SV40

(redirected from Simian virus 40)
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Related to Simian virus 40: adenovirus

SV40

 (ĕs′vē-fôr′tē)
n.
A polyomavirus found in humans and other mammals that causes tumors in certain species, such as hamsters and rats, and various diseases in immunocompromised monkeys. It has been widely researched as a model of viral replication and gene expression and a possible cause of certain cancers in humans.

[s(imian) v(irus) 40.]
References in periodicals archive ?
Abbreviations BKPyV: BK polyomavirus JCPyV: JC polyomavirus PVAN: Polyomavirus-associated nephropathy PML: Progressive multifocal leukoencephalopathy PML-IRIS: Progressive multifocal leukoencephalopathy-immune reconstitution inflammatory syndrome VLP: Virus-like particle SV40: Simian virus 40 LT: Large T antigen PBS: Phosphate-buffered saline CCK-8: Cell Counting Kit 8 HAU: Hemagglutination unit.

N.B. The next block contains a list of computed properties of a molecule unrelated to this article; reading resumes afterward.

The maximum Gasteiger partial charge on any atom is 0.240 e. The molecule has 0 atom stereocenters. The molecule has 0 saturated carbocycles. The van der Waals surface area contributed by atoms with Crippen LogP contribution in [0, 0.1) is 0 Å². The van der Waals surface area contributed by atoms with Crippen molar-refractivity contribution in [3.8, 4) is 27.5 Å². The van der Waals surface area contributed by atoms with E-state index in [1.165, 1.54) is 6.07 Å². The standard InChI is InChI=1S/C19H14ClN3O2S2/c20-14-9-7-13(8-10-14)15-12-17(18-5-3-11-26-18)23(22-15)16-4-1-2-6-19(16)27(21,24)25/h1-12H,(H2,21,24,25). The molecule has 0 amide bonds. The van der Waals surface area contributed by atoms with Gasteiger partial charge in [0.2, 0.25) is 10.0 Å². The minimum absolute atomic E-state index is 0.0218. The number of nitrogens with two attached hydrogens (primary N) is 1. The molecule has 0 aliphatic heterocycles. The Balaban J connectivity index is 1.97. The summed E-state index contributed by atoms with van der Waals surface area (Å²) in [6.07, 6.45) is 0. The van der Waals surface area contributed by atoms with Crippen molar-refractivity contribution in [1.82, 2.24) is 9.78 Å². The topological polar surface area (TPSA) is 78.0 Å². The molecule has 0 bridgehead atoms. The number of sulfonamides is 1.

Kennedy, "Immunization of BALB/c mice with recombinant simian virus 40 large tumor antigen induces antibody-dependent cell-mediated cytotoxicity against simian virus 40-transformed cells: an antibody-based mechanism for tumor immunity," Journal of Immunology, vol.
Enumeration of the simian virus 40 early region elements necessary for human cell transformation.
Sequences from polyomavirus and simian virus 40 large T genes capable of immortalizing primary rat embryo fibroblasts.
BK virus, JC virus, and simian virus 40 infection in humans, and association with human tumors.
The UROtsa cell line was derived from normal human urothelium lining the ureter and was immortalized using simian virus 40 (SV40) large T-antigen (Petzoldt et al.
Simian virus 40) which have shown to cause unique cancers in some people.
Researchers examined nearly 400 tumors and control tissues and found the viral footprint for simian virus 40 (SV40) in the tumors of 43 percent of patients with non-Hodgkin lymphoma.
The "footprint" of simian virus 40 (SV40) was found in 43percent of the non-Hodgkin's samples.
Lednicky, "Cell and Molecular Biology of Simian Virus 40: Implications for Human Infections and Disease," Journal of the National Cancer Institute, 91: 2(1999): 119-134.
The once hailed 'miracle' vaccine was contaminated by a virus called Simian Virus 40 (SV40) between the years of 1955 and 1963.